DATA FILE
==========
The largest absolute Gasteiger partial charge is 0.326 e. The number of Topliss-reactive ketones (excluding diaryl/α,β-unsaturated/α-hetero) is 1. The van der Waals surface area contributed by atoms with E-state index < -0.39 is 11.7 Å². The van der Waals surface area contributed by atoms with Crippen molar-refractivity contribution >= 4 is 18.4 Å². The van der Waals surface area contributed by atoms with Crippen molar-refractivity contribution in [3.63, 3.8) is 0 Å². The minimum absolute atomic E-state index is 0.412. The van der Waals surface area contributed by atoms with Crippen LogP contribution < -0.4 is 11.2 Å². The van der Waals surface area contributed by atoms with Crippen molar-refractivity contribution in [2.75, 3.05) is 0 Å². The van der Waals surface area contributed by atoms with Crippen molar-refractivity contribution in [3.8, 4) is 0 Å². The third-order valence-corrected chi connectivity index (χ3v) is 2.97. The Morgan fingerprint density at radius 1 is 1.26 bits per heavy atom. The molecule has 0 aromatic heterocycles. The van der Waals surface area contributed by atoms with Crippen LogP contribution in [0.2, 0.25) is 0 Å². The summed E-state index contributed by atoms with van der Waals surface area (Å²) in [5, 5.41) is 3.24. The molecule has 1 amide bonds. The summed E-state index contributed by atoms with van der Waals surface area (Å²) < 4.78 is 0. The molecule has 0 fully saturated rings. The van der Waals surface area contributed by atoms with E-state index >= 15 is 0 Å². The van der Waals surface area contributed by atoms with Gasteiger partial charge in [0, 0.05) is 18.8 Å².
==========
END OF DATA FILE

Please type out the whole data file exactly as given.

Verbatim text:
The largest absolute Gasteiger partial charge is 0.326 e. The number of Topliss-reactive ketones (excluding diaryl/α,β-unsaturated/α-hetero) is 1. The van der Waals surface area contributed by atoms with E-state index < -0.39 is 11.7 Å². The van der Waals surface area contributed by atoms with Crippen molar-refractivity contribution >= 4 is 18.4 Å². The van der Waals surface area contributed by atoms with Crippen molar-refractivity contribution in [3.63, 3.8) is 0 Å². The minimum absolute atomic E-state index is 0.412. The van der Waals surface area contributed by atoms with Crippen LogP contribution < -0.4 is 11.2 Å². The van der Waals surface area contributed by atoms with Crippen molar-refractivity contribution in [2.75, 3.05) is 0 Å². The van der Waals surface area contributed by atoms with Crippen molar-refractivity contribution in [3.8, 4) is 0 Å². The third-order valence-corrected chi connectivity index (χ3v) is 2.97. The Morgan fingerprint density at radius 1 is 1.26 bits per heavy atom. The molecule has 0 aromatic heterocycles. The van der Waals surface area contributed by atoms with Crippen LogP contribution in [0.2, 0.25) is 0 Å². The summed E-state index contributed by atoms with van der Waals surface area (Å²) in [5, 5.41) is 3.24. The molecule has 1 amide bonds. The summed E-state index contributed by atoms with van der Waals surface area (Å²) < 4.78 is 0. The molecule has 0 fully saturated rings. The van der Waals surface area contributed by atoms with E-state index >= 15 is 0 Å². The van der Waals surface area contributed by atoms with Gasteiger partial charge in [0, 0.05) is 18.8 Å².